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Crossroads

  crossroads
Britney Spears and Anson Mount embrace before one heads deeper into pop culture and the other becomes a footnote.

© 2002, Paramount
All Rights Reserved

What kind of black magic does Britney Spears weave? "Crossroads" (IMDb listing), her first starring role in a motion picture, is one strange debut. It's a frightful film, filled with bad acting, tedious direction and a screenplay that trots so many teenage rites of passage clichés that it would make Judy Blume wince, but you come out of the film with this inability to despise what you've just (barely) sat through. Take that as praise if you like, but I would only recommend "Crossroads" to the die hard Britney fan.

Lucy (Britney Spears) is a shy, lonely Georgia girl who wants to learn more about her estranged mother ("Sex And The City" vamp, Kim Cattrall, who's in the film for all of a minute) and what life is like outside of her overprotective father's (Dan Aykroyd) grasp. On the summer following her high school graduation, Lucy and her two childhood friends, the pregnant Mimi (Taryn Manning, "crazy/beautiful") and the snobby Kit (Zoe Saldana, "Center Stage") hitch a ride to the west coast with a musician (Anson Mount, "Urban Legend: Final Cut") to find out more about themselves. It is during this road trip that the longstanding hostility between the girls melts away and Lucy learns that "she's not a girl, not yet a woman."

"Crossroads" is an after school special that somehow made a wrong turn and ended up a major film release. It's absurd, by-the-numbers and labored, the three things it could've easily avoided if the screenplay by Shonda Rhimes had been tossed out and they just made it up as they went. As it is now, the film is too static to engross, and too wrapped in its simple teen issue plotting and overtly product-pitchy feel to be suitably poignant. It touches on all the 18 year-old girl subjects of importance like loss of virginity, teen pregnancy, date rape, shielding parents and whether Lucy, ya know, "touched it." Not terribly compelling themes, even for the target demo that has been down this road before (every week on "Dawson's Creek" or "Gilmore Girls"). "Crossroads" is slow and trite, not entirely interested in itself, but slags along with the ending its only goal. I can see why Britney would be interested in this material for her coming-out project, but to actually go through with it shows a dangerous lack of creative smarts for the singer.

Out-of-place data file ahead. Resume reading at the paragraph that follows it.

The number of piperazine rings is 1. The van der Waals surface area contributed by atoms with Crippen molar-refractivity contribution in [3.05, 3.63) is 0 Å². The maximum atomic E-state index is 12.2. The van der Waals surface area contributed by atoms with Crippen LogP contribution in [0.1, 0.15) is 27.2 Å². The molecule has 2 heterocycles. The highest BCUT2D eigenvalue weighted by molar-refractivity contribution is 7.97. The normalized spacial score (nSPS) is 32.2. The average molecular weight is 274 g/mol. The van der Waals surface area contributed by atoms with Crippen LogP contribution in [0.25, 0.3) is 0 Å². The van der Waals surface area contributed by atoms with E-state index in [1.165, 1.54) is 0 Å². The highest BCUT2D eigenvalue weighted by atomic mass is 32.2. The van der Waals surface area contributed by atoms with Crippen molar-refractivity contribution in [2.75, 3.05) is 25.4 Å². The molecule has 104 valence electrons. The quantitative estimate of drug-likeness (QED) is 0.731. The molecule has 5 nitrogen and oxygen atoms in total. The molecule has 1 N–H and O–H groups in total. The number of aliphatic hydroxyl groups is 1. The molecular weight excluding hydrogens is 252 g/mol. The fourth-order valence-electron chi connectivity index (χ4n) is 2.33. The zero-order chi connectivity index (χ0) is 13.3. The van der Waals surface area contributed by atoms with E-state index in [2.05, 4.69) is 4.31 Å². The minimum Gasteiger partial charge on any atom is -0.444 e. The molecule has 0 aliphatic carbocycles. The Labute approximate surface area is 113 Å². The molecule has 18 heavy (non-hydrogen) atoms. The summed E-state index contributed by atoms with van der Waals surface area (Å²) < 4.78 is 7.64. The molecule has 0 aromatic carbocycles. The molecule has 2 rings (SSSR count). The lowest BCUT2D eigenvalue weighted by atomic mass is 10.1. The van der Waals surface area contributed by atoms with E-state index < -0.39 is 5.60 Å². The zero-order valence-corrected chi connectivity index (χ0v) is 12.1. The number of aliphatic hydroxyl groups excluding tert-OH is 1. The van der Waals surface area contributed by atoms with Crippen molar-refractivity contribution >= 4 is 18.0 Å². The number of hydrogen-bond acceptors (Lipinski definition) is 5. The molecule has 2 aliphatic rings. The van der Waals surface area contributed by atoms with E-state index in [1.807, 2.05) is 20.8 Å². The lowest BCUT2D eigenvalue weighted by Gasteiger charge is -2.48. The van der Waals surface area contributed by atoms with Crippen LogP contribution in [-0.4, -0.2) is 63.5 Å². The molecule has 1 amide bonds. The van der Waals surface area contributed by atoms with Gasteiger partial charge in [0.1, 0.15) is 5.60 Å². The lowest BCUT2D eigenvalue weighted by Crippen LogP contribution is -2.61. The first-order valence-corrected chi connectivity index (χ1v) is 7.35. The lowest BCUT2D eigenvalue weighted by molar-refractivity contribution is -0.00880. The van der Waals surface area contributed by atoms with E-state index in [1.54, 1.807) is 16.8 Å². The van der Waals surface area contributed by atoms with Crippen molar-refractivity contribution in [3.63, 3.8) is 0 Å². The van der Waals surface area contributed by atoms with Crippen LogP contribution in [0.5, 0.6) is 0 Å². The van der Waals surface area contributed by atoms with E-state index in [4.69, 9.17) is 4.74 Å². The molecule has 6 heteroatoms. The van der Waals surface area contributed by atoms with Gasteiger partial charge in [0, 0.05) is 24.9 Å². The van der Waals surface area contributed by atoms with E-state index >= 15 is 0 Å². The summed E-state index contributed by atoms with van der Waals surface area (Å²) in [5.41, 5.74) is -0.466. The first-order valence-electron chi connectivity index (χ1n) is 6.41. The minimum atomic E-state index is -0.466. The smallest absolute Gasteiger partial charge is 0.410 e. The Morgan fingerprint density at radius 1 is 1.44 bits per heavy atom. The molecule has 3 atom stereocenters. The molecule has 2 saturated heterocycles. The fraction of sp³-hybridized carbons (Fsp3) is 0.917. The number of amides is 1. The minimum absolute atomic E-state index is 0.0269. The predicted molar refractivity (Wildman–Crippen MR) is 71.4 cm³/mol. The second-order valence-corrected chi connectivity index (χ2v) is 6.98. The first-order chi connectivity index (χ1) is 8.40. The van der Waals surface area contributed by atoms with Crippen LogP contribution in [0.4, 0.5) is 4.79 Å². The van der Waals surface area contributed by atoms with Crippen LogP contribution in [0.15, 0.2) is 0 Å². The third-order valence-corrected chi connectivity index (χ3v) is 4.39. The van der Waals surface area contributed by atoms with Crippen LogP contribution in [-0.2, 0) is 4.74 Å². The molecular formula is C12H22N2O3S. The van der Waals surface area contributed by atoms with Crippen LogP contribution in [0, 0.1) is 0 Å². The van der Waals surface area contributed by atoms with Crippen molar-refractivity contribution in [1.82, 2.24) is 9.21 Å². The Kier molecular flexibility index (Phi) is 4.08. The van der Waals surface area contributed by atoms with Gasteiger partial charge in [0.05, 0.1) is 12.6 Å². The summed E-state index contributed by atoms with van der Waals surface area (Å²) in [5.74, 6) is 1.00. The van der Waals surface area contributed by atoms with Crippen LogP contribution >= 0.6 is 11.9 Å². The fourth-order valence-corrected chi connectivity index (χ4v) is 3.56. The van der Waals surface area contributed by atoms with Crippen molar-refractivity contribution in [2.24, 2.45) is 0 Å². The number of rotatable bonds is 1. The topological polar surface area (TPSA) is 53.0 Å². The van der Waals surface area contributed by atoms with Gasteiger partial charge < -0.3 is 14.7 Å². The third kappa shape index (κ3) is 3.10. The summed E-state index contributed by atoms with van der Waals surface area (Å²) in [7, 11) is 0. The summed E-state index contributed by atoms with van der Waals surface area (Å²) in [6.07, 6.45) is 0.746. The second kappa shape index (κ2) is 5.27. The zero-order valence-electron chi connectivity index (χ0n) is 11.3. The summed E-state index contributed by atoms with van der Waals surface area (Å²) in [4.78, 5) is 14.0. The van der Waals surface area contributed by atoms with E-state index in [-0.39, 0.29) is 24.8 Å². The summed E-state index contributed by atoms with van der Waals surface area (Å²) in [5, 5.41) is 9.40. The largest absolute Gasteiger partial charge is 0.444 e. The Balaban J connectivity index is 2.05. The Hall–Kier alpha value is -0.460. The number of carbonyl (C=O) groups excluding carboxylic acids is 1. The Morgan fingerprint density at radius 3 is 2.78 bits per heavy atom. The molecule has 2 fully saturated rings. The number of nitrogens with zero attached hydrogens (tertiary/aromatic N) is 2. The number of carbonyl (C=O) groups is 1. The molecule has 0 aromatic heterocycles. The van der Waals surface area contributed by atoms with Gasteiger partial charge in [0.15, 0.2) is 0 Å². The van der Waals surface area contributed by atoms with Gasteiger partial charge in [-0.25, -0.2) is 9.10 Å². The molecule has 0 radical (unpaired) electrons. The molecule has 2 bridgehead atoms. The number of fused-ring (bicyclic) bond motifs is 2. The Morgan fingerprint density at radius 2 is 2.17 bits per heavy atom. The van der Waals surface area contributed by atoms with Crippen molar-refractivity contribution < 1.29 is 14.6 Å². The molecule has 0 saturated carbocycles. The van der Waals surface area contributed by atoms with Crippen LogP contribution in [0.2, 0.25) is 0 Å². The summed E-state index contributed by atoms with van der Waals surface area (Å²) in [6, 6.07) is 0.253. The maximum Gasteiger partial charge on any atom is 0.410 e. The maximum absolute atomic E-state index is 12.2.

While it's easy to pick on Britney's acting, I feel as though pummeling her performance would be wrong. Spears isn't a poor actress and her performance certainly doesn't embarrass her. It's more that Spears is limited to what she can pull off emotionally, which cripples the picture. Coming after pop singer Mandy Moore's starring role in "A Walk To Remember," Spears doesn't seem to have the same kind of range as Moore, whom I could believe in a costume drama, action film or even a Farrelly Brothers comedy. Maybe Spears could pull off action ("Ya'll come with me if you wanna live."), but her future success as an actress will only flourish if she avoids easy-to-pull-off dreck like "Crossroads."

Spears doesn't even look convincing during the musical sequences, and that's the reason she's in the film!

Providing backup to Spears are Taryn Manning, Zoe Saldana and Anson Mount as the "boy" of the film. While the quartet offer an affable back-and-forth, the screenplay curse strikes again by never adequately giving the four an adequate chance to bond. It just kinda happens because the movie needs it too. Out of everybody, Manning seems the most at ease with herself. As the pregnant teen without any direction, Manning successfully navigates the awful dialog and somehow manages to make her character as realistic as this fantasy flick will allow. It's too bad none of this good stuff rubbed off on Britney.

What hurts the most about "Crossroads" is that the picture was directed by Tamera Davis. Davis is no clunky first-timer, having already made her mark with pictures like "Gun Crazy" and the screwball classic, "Billy Madison." It boggles the mind that Davis couldn't see just how anemic the story was, or how excruciating the dialog and motivations were. While she may not be the most talented director around, Davis should at least have known better then to let this story head directly to melodrama. But Davis loses control of her own film, leaving it wide open to be laughed at (which it was, repeatedly, by the crowd of teen girls I saw this with) and to be forgotten as just another failed crossover attempt by a pop star. Shades of "Glitter" come to mind, but that would be too cruel.

"Crossroads" isn't going to be the last we see of Britney on the big screen, but I can only hope it will signal a shot that she shouldn't stick to such safe material for the next round. I'm not ready to dismiss her yet, but another turkey like this and she'll lose the respect of the core audience that got her to the top.

Filmfodder Grade: D








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